So I have to admit I've been late in jumping to the "code as data" magic! I did play around with LINQ and the lambda syntax back last year with the May CTP, and found it really simple and powerful - reminding me of the days I worked with ML. I did not, however, play with System.Expressions until recently.

Lambda expressions can be compiled as expression trees. Expression trees are data objects that efficiently represent the algorithm of evaluating the lambda expression in memory. These expression trees can be manipulated by code – the concept of metaprogramming. Also, by calling Compile on the resulting expression tree, you can dynamically generate executable code corresponding to the expression and then you can call Invoke to actually invoke the compiled code with the appropriate parameters. Calling Compile returns a delegate of type T which is the IL dynamically generated from the expression tree. Converting data (expression tree) to code whenever evaluation is required is pretty powerful!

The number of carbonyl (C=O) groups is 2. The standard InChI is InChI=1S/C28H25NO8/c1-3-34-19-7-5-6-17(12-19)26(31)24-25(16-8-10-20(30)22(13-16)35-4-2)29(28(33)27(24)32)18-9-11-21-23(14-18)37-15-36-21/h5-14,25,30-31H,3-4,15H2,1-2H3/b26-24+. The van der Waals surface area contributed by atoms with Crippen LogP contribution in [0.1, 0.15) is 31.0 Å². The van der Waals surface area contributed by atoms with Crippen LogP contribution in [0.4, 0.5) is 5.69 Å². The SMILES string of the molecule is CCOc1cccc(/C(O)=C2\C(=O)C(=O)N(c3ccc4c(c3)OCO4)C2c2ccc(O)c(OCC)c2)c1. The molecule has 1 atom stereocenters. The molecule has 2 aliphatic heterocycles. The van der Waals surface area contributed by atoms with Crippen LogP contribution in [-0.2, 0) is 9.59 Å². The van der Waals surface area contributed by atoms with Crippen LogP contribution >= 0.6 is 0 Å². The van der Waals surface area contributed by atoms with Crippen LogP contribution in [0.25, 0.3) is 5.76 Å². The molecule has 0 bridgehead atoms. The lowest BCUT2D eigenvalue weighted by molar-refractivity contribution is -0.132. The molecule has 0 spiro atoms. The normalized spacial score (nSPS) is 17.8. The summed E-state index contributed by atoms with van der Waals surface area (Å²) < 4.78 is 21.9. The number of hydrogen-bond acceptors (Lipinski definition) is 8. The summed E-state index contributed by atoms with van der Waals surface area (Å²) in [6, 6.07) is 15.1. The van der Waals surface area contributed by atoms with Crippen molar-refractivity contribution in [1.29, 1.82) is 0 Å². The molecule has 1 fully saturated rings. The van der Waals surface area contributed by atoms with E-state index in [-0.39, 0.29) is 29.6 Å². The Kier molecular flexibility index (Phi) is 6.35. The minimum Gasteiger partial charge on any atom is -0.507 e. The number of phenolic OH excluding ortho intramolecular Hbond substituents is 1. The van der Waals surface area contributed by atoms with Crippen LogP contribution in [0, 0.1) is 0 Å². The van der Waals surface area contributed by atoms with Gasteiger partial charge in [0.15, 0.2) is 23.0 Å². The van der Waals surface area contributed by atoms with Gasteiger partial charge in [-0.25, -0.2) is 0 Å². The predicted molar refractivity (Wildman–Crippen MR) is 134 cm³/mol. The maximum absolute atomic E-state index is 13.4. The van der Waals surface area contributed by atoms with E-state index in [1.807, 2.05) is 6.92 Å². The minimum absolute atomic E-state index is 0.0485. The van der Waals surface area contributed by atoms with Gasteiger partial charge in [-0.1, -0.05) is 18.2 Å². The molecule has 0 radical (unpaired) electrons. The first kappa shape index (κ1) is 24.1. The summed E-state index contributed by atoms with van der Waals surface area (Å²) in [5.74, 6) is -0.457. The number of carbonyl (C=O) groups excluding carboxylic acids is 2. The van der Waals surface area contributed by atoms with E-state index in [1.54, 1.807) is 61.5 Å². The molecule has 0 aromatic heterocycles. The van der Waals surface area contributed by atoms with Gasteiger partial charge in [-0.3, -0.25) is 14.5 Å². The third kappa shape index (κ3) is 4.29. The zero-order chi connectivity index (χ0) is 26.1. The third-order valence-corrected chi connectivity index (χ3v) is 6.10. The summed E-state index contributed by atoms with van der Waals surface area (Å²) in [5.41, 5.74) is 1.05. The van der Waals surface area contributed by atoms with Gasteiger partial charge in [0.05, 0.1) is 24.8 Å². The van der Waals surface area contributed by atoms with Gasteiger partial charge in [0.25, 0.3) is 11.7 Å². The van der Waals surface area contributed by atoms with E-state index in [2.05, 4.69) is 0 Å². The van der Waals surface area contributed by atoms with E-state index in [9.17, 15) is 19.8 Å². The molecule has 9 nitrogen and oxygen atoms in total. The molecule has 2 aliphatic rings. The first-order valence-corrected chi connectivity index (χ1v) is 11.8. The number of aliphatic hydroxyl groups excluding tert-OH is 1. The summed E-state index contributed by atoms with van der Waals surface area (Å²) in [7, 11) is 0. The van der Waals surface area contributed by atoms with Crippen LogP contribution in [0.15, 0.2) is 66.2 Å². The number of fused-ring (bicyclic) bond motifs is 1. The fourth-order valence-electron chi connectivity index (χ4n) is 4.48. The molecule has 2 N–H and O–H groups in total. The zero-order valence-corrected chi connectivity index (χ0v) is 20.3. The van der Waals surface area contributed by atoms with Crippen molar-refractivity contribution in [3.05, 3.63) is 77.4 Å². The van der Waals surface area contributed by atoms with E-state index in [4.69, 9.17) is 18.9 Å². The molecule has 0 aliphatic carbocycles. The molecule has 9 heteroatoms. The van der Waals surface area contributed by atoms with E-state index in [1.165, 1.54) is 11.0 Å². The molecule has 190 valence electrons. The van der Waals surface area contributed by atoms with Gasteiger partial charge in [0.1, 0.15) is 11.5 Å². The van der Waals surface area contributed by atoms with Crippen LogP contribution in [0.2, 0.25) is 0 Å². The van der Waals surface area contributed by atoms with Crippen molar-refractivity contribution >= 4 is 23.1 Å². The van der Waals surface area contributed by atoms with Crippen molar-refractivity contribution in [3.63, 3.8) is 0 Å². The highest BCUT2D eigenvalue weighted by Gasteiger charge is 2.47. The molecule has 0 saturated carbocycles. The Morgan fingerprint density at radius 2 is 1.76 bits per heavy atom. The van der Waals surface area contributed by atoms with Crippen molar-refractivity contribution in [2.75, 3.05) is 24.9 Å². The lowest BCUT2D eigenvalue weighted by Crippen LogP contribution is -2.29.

The compiler is smart because if you assign a lambda expression to a delegate type like Func<..>, then it generates IL, but if you assign the lambda expression to Expression<T>, the compiler doesn’t generate IL – it generates the in-memory tree of objects that represent the structure of the expression.

A classic use of this is to write a parser which takes a string that represents an expression and converts it into an expression tree representing the code needed to evaluate that expression. Once the tree is constructed, you have an expression evaluator by just calling Compile. Neat.